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Regeneron Blows Away Sales Forecast for New Eye Drug


The fourth-quarter sales of Eylea were at least eight times greater than Wall Street estimates. Early indication eases fears of a Dendreon-like flop.

Regeneron Pharmaceuticals (REGN) needed to give investors an early signal that its new eye drug can keep pace in a competitive market. So the company blew away Wall Street's fourth-quarter sales estimates.

Shares of Regeneron jumped 13% to $73.82 Tuesday morning after the company said its drug Eylea recorded as much as $25 million in sales in its first six weeks on the market. Analysts expected a little more than $3 million in sales.

Regeneron CEO Leonard Schleifer told a group of investors late Monday that he expects this year's sales of the drug to be $140 million to $160 million -- again far exceeding analyst estimates of a little more than $100 million in first-year revenue.

"Given just six weeks of ramp following the late-November launch, we find this number all the more impressive," Robert W. Baird analyst Christopher Raymond says. He raised his recommendation on the stock to a buy from a hold and set a 12-month price target of $81 a share.

Regeneron was approved in November to treat age-related macular degeneration, or AMD, the leading cause of blindness in the elderly. (See What's Next for Regeneron?) Roche's Genentech drug Lucentis treats the same disease and had a huge head start over Eylea as it was approved almost six years ago in the US. Regeneron has said it can compete with Lucentis because it requires fewer injected doses and costs less than the Roche product. Some investors have been skeptical. (See Regeneron Shares Drop as Study Shows Little Advantage Over Rival Eye Drug.)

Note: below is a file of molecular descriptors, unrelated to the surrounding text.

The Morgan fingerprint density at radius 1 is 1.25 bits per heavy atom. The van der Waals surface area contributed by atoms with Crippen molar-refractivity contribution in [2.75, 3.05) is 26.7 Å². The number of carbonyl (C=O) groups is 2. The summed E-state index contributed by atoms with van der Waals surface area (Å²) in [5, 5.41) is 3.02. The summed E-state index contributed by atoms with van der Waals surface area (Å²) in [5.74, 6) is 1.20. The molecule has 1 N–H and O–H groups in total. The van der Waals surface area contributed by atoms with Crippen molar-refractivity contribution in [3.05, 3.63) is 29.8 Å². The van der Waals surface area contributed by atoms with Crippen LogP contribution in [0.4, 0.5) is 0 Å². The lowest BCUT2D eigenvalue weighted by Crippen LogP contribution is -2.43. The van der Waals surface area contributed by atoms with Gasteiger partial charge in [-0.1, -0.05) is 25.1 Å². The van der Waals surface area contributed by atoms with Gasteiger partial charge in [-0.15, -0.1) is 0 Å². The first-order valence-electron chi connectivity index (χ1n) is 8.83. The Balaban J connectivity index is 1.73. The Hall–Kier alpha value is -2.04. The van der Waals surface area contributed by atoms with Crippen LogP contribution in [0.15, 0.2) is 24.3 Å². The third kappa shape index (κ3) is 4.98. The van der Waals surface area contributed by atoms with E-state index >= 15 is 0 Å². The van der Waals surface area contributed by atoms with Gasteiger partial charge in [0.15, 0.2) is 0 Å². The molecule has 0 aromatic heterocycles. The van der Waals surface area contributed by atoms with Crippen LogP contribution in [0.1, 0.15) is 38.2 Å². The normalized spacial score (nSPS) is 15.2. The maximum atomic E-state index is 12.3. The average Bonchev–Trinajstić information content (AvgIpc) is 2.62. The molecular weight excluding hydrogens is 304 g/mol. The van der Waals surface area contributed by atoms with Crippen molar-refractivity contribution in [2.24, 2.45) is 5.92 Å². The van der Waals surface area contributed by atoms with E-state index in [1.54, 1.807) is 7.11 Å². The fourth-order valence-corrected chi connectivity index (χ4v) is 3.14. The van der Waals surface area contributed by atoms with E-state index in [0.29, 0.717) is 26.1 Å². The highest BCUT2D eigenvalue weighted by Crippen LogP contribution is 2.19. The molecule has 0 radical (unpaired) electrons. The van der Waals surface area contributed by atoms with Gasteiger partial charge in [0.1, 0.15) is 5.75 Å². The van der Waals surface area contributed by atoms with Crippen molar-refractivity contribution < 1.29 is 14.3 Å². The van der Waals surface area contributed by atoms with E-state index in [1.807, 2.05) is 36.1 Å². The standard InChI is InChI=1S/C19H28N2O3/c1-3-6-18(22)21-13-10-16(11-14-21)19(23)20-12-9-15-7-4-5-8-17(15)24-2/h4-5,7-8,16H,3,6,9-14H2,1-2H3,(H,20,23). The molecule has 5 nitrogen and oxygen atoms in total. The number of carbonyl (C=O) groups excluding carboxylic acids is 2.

However, Raymond, other analysts and some investors have been concerned about another competitive threat: the unapproved use of the older cancer drug Avastin to treat the same condition. One study found that $50 worth of Avastin (also made by Roche) worked as well as an almost $2,000 dose of Lucentis. Roche can't promote the use of Avastin for AMD, but doctors are free to prescribe the drug for the disease.

Raymond estimates that Avastin represents almost 70% of the market for treating AMD, a number he has said appears to be growing. Eylea's early success may show at least some doctors are more comfortable using an approved, albeit costly drug or it can be attributed to demand among patients who aren't easily treated with either Avastin or Lucentis.

"We could probably all agree that, so far, so good, but we have a long ways to go," Schleifer told analysts. "We can't rest yet."

The CEO says AMD is a $1.5 billion market in the US with upside potential as the disease strikes the elderly, a growing demographic. The company is partnered with Germany's Bayer to sell outside the US.

While the early sales success is good news for Regeneron, it's also a positive sign for biotech investors who have been conditioned to fear the launch of any new drug following disappointing results last year for Dendreon's (DNDN) prostate cancer vaccine Provenge and Human Genome Sciences' (HGSI) lupus drug Benlysta. Investors had very high expectations for robust revenue from both treatments.

Twitter: @brettchase

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